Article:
(CN) - A medical marijuana cardholder can use their card as a DUI defense, the Arizona Supreme Court ruled Friday, but two petitioners did not prove they were not too high to drive.
While it upheld Kristina Dobson and Marvelle Anderson's driving under the influence convictions, Arizona's high court said that a medical marijuana card may be used as an affirmative defense against DUI charges.
Defense attorney John Tatz told Courthouse News that Friday's ruling is "a good thing for medical marijuana cardholders going forward. At least they do have a defense to the DUI charges."
"Neither side walked away completely happy, but on balance we're happy with the result," amicus counsel Thomas Dean, representing the National Organization for the Reform of Marijuana Laws, told Courthouse News.
The Arizona Medical Marijuana Act, or AMMA, was passed in 2010, and allows a qualifying person to apply for a medical marijuana card authorizing them to possess and use limited amounts of marijuana as a pain reliever.
The AMMA immunizes cardholders from criminal prosecution for marijuana possession.
Arizona law, however, identifies two separate DUI offenses. The first criminalizes driving "while under the influence of any drug ... if the person is impaired to the slightest degree," known as an A1 charge.
The other, known as an A3 charge, criminalizes driving while there is marijuana or its metabolite, THC, in the person's body.
Dobson and Anderson sued after they were charged with driving under the influence and were prohibited at trial from showing that they held a medical marijuana card. Dobson's card was issued in Oregon, while Anderson holds an Arizona-issued medical marijuana card, court records show.
They claim that the AMMA immunizes them from prosecution based on the mere presence of THC in their system, without any proof of impairment.
Dean told Courthouse News that "active THC metabolites are detectable in the system for four days or more after using marijuana, long after the person is actually intoxicated."
The Arizona Supreme Court ruled Friday that a cardholder is not immune from prosecution for driving with THC in their body, but they may use their card as an affirmative defense if the marijuana in their system was "in a concentration insufficient to cause impairment."
"Possession of a registry card creates a presumption that a qualifying patient is engaged in the use of marijuana pursuant to the AMMA, so long as the patient does not possess more than the permitted quantity of marijuana," Chief Justice Scott Bales wrote.
But the state's high court rejected Dobson and Anderson's contention that medical marijuana cardholders should be granted the same defense afforded for the use of prescription drugs.
"Medical marijuana used pursuant to 'written certifications' under the AMMA is not 'prescribed,'" Bales wrote.
The court also placed the burden on plaintiffs to show they did not have marijuana concentrations sufficient to cause impairment.
Dobson and Anderson argued that this was unfair, given that there is no accepted threshold for marijuana impairment, unlike alcohol.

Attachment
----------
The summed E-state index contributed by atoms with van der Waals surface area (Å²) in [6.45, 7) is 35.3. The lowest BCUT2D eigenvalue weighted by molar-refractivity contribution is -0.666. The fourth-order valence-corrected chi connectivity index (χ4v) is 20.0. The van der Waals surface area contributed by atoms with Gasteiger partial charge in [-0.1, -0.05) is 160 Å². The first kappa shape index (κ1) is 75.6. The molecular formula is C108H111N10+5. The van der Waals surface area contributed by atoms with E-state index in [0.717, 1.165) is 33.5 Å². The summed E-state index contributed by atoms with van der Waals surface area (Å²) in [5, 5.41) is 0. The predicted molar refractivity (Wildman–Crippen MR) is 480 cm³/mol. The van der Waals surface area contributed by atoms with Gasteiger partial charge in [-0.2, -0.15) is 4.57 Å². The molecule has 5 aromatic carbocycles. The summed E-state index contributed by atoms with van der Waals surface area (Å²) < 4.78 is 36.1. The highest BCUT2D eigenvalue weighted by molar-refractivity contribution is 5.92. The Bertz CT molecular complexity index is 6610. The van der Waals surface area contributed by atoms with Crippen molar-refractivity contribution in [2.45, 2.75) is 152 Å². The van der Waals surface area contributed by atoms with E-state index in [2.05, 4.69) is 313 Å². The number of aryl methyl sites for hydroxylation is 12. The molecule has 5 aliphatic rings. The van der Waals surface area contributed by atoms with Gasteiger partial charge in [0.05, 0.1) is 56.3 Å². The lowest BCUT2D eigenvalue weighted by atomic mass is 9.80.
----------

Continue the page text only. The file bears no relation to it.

But the Arizona Supreme Court was not persuaded.
"The risk of uncertainty in this regard should fall on the patients, who generally know or should know if they are impaired and can control when they drive, rather than on the members of the public whom they encounter on our streets," Bales said.
Since neither Dobson nor Anderson presented any evidence that the marijuana in their bodies was insufficient to cause impairment, Arizona's high court affirmed their convictions.
"Any error by the trial court in excluding evidence of the registry cards was harmless in light of the stipulations by petitioners that they had marijuana in their bodies while driving (blood tests revealed both THC and its impairing metabolite hydroxy-THC) and their failure to offer any evidence that the concentrations were insufficient to cause impairment," the eight-page ruling concluded.
Dean said of the ruling, "Of course we wanted the court to agree with us that the medical marijuana privilege in question provided complete immunity to the A3 DUI per se charge. Such charges are based solely on what's found in the driver's blood."
He noted that it will be difficult for cardholders charged with a DUI to prove they were not impaired.
"You'll be hard-pressed to find an expert scientific witness who will say that any particular level is incapable of causing impairment because marijuana effects people so differently," Dean said. "Two nanograms may affect one person, but twenty nanograms may not affect another."
He continued, "So it almost opens the door for jury nullification where the jury says, well if the guy's not impaired how can THC metabolites have caused impairment?"
Dean said that a National Highway Traffic Safety Administration study found no correlation between driving fatalities and marijuana use.
Arizonans for Mindful Regulation supports two proposed ballot initiatives for 2016, including the Regulate Marijuana Like Alcohol Initiative.
"So if that passes, this decision will be moot for adults over 21 who will all be immune from prosecution under A3," Dean said.
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